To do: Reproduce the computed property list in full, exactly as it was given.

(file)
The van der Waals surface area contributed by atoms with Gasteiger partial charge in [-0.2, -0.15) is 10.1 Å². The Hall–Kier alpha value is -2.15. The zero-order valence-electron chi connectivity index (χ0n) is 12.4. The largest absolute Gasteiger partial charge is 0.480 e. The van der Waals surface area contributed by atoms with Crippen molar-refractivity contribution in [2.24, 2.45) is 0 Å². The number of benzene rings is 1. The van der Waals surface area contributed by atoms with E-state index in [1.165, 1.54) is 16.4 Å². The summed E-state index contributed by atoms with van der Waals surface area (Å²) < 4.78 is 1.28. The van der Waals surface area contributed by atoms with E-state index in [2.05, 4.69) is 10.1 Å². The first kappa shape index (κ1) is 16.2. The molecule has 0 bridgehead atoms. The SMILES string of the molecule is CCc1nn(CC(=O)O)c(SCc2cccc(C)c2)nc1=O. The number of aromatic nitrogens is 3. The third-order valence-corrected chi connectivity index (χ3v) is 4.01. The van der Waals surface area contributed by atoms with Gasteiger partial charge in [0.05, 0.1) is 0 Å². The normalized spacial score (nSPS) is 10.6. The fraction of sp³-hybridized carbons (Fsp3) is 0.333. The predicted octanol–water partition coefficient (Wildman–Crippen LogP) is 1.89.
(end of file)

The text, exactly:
The van der Waals surface area contributed by atoms with Gasteiger partial charge in [-0.2, -0.15) is 10.1 Å². The Hall–Kier alpha value is -2.15. The zero-order valence-electron chi connectivity index (χ0n) is 12.4. The largest absolute Gasteiger partial charge is 0.480 e. The van der Waals surface area contributed by atoms with Crippen molar-refractivity contribution in [2.24, 2.45) is 0 Å². The number of benzene rings is 1. The van der Waals surface area contributed by atoms with E-state index in [1.165, 1.54) is 16.4 Å². The summed E-state index contributed by atoms with van der Waals surface area (Å²) < 4.78 is 1.28. The van der Waals surface area contributed by atoms with E-state index in [2.05, 4.69) is 10.1 Å². The first kappa shape index (κ1) is 16.2. The molecule has 0 bridgehead atoms. The SMILES string of the molecule is CCc1nn(CC(=O)O)c(SCc2cccc(C)c2)nc1=O. The number of aromatic nitrogens is 3. The third-order valence-corrected chi connectivity index (χ3v) is 4.01. The van der Waals surface area contributed by atoms with Gasteiger partial charge in [0.05, 0.1) is 0 Å². The normalized spacial score (nSPS) is 10.6. The fraction of sp³-hybridized carbons (Fsp3) is 0.333. The predicted octanol–water partition coefficient (Wildman–Crippen LogP) is 1.89.